Dierk Schmidt, “Guilt and Debts” : a retrospective at Reina Sofia Museum09/10/2018 - 10/03/2019
In October 2018, the Reina Sofía opened a retrospective exhibition of the work of Dierk Schmidt, with the working title Guilt and Debts. The exhibition takes place at the Palacio de Velázquez in the Retiro Park, a venue built in the late 19th century and originally used for colonial and industrial exhibitions, as well as artistic salons. The Palacio is a site that speaks historically to Schmidt’s preoccupation with themes such as the de-colonization of history, the restitution and changing status of ethnographic artifacts, and the world’s current refugee crisis.
The career of German artist Dierk Schmidt (Unna, 1965) has always been related to social, political and institutional critique. Schmidt makes use of the aesthetic and the visual means to disrupt positivist, and linear conceptions of history with respect to the omissions and violence in colonial narratives — one of the core themes running through his work, along with a need for reparation and responsibility, a need for the restitution of plundered objects and the related international law — the manipulation of museum discourses and the contrived and dramatic state of televised politics.
The retrospective held by the Museo Reina Sofía assembles some of Schmidt’s most ambitious projects and the most extensive presentation of his work to date. In The Division of the Earth (2005) — two series of large-scale canvases on the division of Africa at the Berlin Conference of 1884 — the structural violence targeted at the African continent is represented in a system of diagrams and chromatic codes to render the real effects of abstract, political and economic strategies in specific territories and communities.
In Schmidt’s view, colonial greed stems from capitalism, and he reflects on its destruction of the environment and its instability and alienation in Think It All – Untitled – Run Away (1995) and McJob (1997). Similarly, colonialism is manifested in a certain way of exhibiting ethnographic objects and in resistance towards restitution, which grants continuity to colonial mental structures. Since 2009, Schmidt has realised this institutional critique in actions with the activist collective Artefakte, and in works such as Berlin Castle Ghosts (2002–2004), thus calling out the contradiction implicit in the German authorities’ reconstruction of an 18th-century imperial palace to be used as a museum of world cultures. In Schmidt’s work, the showcase, understood as an institutional “screen”, acquires significant protagonist. Through the analysis of social histories that question the supposed transparency of these omnipresent museum objects on display. Instead of regarding it as an instrument with sufficient credibility to navigate through other cultures, Schmidt presents it as a magical apparatus in which different perspectives are reflected, duplicated, and folder over like the suspended fragments of a painted image, fluttering on the glass surfaces like butterflies from trapped historical past.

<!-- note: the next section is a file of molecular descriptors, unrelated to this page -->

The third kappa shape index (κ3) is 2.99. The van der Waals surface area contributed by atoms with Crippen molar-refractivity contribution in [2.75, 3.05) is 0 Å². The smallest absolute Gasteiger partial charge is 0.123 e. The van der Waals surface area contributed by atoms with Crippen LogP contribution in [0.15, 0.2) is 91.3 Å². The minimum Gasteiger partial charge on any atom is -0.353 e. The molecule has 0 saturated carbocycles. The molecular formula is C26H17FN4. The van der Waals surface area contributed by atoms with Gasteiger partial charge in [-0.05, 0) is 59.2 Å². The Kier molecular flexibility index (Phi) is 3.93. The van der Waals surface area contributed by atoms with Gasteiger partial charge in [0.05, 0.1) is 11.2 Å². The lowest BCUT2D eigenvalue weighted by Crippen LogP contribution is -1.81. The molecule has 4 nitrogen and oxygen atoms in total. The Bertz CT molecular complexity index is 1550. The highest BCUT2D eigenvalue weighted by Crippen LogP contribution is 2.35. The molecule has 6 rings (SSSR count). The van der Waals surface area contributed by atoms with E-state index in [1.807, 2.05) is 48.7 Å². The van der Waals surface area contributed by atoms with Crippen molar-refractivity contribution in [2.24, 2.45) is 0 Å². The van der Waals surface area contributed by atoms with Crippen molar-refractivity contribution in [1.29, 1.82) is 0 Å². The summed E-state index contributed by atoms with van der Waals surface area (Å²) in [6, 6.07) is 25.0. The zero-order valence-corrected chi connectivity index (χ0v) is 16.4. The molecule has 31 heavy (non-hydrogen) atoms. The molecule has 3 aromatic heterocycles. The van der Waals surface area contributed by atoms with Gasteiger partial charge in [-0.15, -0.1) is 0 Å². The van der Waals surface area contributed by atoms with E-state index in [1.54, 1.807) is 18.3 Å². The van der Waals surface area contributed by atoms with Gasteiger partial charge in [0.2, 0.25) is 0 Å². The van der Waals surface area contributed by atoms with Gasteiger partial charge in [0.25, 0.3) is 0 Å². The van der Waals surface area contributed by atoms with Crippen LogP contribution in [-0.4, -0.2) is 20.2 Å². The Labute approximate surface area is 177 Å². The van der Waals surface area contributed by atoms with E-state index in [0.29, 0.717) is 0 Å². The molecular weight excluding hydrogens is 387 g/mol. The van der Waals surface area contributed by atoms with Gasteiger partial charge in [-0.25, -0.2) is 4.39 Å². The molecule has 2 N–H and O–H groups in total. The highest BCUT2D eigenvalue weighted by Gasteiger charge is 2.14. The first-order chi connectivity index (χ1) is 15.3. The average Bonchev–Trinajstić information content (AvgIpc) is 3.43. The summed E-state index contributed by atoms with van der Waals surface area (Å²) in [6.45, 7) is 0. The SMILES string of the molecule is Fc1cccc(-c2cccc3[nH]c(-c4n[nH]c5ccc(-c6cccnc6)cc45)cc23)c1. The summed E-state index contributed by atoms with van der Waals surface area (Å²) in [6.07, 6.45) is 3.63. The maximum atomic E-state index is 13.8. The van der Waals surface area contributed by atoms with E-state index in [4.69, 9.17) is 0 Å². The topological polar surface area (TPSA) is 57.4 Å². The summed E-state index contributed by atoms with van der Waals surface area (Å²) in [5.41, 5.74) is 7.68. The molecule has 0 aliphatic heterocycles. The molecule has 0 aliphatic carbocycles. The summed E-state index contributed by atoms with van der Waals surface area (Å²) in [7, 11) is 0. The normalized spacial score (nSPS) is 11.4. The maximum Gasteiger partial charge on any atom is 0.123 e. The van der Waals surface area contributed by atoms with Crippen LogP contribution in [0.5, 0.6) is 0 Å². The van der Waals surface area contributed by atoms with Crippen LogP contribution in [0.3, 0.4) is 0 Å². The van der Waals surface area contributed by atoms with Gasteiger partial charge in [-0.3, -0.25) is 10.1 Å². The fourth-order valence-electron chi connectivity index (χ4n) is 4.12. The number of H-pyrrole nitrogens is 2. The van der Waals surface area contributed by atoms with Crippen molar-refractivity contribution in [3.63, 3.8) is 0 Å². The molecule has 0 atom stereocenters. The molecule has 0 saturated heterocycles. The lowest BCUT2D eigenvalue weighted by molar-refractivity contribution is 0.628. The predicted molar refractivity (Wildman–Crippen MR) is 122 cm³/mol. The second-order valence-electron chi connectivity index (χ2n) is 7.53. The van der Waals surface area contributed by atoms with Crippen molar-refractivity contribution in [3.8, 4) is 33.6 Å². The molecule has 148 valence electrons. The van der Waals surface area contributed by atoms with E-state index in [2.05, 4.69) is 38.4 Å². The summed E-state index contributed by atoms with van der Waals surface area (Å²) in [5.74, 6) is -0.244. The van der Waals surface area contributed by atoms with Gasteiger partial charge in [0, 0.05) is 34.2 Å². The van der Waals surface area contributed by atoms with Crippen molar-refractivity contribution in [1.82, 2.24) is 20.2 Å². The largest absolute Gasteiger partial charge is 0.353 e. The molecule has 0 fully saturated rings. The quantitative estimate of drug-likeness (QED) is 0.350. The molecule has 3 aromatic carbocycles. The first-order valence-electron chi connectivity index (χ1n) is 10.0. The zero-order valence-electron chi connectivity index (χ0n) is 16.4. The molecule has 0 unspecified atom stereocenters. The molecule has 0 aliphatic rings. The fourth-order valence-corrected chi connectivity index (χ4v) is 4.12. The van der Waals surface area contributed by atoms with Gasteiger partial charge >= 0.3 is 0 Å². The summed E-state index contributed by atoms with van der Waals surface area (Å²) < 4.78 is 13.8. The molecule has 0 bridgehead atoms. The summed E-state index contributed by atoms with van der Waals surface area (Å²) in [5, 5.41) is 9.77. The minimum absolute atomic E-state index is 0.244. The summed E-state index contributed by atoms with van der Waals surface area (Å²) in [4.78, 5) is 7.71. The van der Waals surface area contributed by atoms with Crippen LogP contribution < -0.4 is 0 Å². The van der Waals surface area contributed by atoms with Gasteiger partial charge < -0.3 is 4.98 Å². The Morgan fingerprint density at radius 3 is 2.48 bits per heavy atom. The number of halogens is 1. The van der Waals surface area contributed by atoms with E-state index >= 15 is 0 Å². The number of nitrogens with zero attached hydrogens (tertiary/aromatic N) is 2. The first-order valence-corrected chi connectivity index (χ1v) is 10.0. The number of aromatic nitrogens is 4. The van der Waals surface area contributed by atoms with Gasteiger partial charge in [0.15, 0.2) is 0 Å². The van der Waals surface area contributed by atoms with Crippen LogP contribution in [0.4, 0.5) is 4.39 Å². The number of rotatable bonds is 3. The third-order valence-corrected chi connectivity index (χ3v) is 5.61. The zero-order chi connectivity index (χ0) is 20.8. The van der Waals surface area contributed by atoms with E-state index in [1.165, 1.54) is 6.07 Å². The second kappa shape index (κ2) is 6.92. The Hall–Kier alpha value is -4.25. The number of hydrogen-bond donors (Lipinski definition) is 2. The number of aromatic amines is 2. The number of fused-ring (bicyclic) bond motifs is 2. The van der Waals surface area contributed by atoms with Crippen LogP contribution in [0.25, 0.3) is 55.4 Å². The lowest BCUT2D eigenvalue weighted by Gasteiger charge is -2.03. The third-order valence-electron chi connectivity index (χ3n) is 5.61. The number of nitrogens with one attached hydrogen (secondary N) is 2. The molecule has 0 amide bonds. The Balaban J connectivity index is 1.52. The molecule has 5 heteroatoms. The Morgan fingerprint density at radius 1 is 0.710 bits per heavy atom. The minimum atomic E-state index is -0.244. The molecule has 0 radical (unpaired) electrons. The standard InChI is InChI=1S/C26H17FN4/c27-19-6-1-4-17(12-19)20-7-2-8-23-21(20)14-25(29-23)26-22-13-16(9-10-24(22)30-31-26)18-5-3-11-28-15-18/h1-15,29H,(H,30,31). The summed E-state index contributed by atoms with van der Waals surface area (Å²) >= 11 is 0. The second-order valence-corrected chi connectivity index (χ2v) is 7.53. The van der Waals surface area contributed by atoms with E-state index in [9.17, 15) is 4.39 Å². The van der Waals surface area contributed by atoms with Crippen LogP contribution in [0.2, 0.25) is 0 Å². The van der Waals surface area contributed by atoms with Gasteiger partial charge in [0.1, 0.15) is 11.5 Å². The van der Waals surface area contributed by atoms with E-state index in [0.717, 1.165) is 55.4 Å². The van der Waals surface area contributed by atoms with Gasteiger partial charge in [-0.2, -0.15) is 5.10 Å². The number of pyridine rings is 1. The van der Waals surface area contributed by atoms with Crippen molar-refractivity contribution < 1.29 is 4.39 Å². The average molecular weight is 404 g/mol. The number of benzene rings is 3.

Museum devices are revised in the series Broken Windows (2013–in progress), where the artist cites this ubiquitous support in museums to allude to the decontextualization and fetishism of the ethnographic object, and to the decline of experience, in which these glass structures, painted by Schmidt, remain frames and frameworks through scratches and perforations, referring at once to the colonial practices of plundering and initiatives of resistance and restitution.
Dierk Schmidt’s oeuvre can be defined as a continual exercise of updating and relocating, and he is always mindful of the contexts providing the backdrop for his artistic practice. Consequently, for the exhibition Guilt and Debts he has devised a site-specific project related to the role of the Palacio de Velázquez — where the show is displayed – directly after it was built in 1883 and in view of its housing, in 1887, part of the monographic exhibition of the Philippines, Mariana and Caroline Islands, before becoming the Biblioteca y Museo de Ultramar (the Museum-Library of the Overseas). Moreover, Schmidt brings to the fore another time in Spain’s colonial history: the early years of the Franco regime and its imperialist ideology via collections amassed from the Sahara by archaeologist Julio Martínez Santa-Olalla
Dierk Schmidt’s take on the genre of history painting revolves around the self-reflexivity of the painted image through the art historical genealogies that inform it, the material realities that it takes as its subject matter, and the institutional conditions that are its social context.
Working in cycles or combinations, Schmidt bases his paintings and painterly installations in research that combines speculative and documentary data. Situating his reconstructions of perceptual terrains in a lineage of a materialistic history painting – including artists such as Théodore Géricault, Öyvind Fahlström, Richard Hamilton, and Allan Sekula – his approach makes for a dialogue with what Verônica Tello has called “heterogeneous visual cultures and multiple temporalities.” With their point of departure in a comprehensive reflection on the visualization of cultural counter- memory and its external and internal contradictions and impossibilities, Schmidt’s abstractions, exposés and fictionalizations of history address individual and collective possibilities for agency.